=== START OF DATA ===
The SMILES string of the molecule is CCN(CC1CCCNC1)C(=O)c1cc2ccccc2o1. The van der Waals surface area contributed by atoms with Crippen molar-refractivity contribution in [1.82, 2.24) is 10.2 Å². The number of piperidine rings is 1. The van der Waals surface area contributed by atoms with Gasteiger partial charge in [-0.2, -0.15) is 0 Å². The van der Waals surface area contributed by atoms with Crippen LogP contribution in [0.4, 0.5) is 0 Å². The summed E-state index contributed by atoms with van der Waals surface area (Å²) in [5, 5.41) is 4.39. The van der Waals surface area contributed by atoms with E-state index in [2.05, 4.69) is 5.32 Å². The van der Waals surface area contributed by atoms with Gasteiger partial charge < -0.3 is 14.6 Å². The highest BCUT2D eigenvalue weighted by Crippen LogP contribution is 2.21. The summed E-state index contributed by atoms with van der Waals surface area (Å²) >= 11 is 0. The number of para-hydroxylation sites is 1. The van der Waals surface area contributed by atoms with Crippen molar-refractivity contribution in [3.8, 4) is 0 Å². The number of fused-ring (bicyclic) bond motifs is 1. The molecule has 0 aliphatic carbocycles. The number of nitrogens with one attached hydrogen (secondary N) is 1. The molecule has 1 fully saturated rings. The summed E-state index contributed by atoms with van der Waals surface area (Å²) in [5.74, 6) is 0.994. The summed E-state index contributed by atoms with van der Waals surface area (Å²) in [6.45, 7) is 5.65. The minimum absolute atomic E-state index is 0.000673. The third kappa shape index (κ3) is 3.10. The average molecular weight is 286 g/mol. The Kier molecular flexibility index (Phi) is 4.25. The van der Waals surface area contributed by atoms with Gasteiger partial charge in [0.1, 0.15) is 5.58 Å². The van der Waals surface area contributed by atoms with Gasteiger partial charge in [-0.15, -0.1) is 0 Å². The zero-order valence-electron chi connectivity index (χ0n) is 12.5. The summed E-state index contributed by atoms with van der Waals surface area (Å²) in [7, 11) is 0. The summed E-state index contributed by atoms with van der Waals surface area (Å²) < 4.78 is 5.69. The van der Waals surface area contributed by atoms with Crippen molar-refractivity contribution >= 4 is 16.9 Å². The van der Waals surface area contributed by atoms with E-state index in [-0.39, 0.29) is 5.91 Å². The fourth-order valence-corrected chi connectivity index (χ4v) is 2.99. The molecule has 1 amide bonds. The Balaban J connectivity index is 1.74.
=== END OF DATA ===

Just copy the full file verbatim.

The SMILES string of the molecule is CCN(CC1CCCNC1)C(=O)c1cc2ccccc2o1. The van der Waals surface area contributed by atoms with Crippen molar-refractivity contribution in [1.82, 2.24) is 10.2 Å². The number of piperidine rings is 1. The van der Waals surface area contributed by atoms with Gasteiger partial charge in [-0.2, -0.15) is 0 Å². The van der Waals surface area contributed by atoms with Crippen LogP contribution in [0.4, 0.5) is 0 Å². The summed E-state index contributed by atoms with van der Waals surface area (Å²) in [5, 5.41) is 4.39. The van der Waals surface area contributed by atoms with E-state index in [2.05, 4.69) is 5.32 Å². The van der Waals surface area contributed by atoms with Gasteiger partial charge < -0.3 is 14.6 Å². The highest BCUT2D eigenvalue weighted by Crippen LogP contribution is 2.21. The summed E-state index contributed by atoms with van der Waals surface area (Å²) >= 11 is 0. The number of para-hydroxylation sites is 1. The van der Waals surface area contributed by atoms with Crippen molar-refractivity contribution in [3.8, 4) is 0 Å². The number of fused-ring (bicyclic) bond motifs is 1. The molecule has 0 aliphatic carbocycles. The number of nitrogens with one attached hydrogen (secondary N) is 1. The molecule has 1 fully saturated rings. The summed E-state index contributed by atoms with van der Waals surface area (Å²) in [5.74, 6) is 0.994. The summed E-state index contributed by atoms with van der Waals surface area (Å²) in [6.45, 7) is 5.65. The minimum absolute atomic E-state index is 0.000673. The third kappa shape index (κ3) is 3.10. The average molecular weight is 286 g/mol. The Kier molecular flexibility index (Phi) is 4.25. The van der Waals surface area contributed by atoms with Gasteiger partial charge in [0.1, 0.15) is 5.58 Å². The van der Waals surface area contributed by atoms with Gasteiger partial charge in [-0.15, -0.1) is 0 Å². The zero-order valence-electron chi connectivity index (χ0n) is 12.5. The summed E-state index contributed by atoms with van der Waals surface area (Å²) in [7, 11) is 0. The summed E-state index contributed by atoms with van der Waals surface area (Å²) < 4.78 is 5.69. The van der Waals surface area contributed by atoms with Crippen molar-refractivity contribution >= 4 is 16.9 Å². The van der Waals surface area contributed by atoms with E-state index in [-0.39, 0.29) is 5.91 Å². The fourth-order valence-corrected chi connectivity index (χ4v) is 2.99. The molecule has 1 amide bonds. The Balaban J connectivity index is 1.74.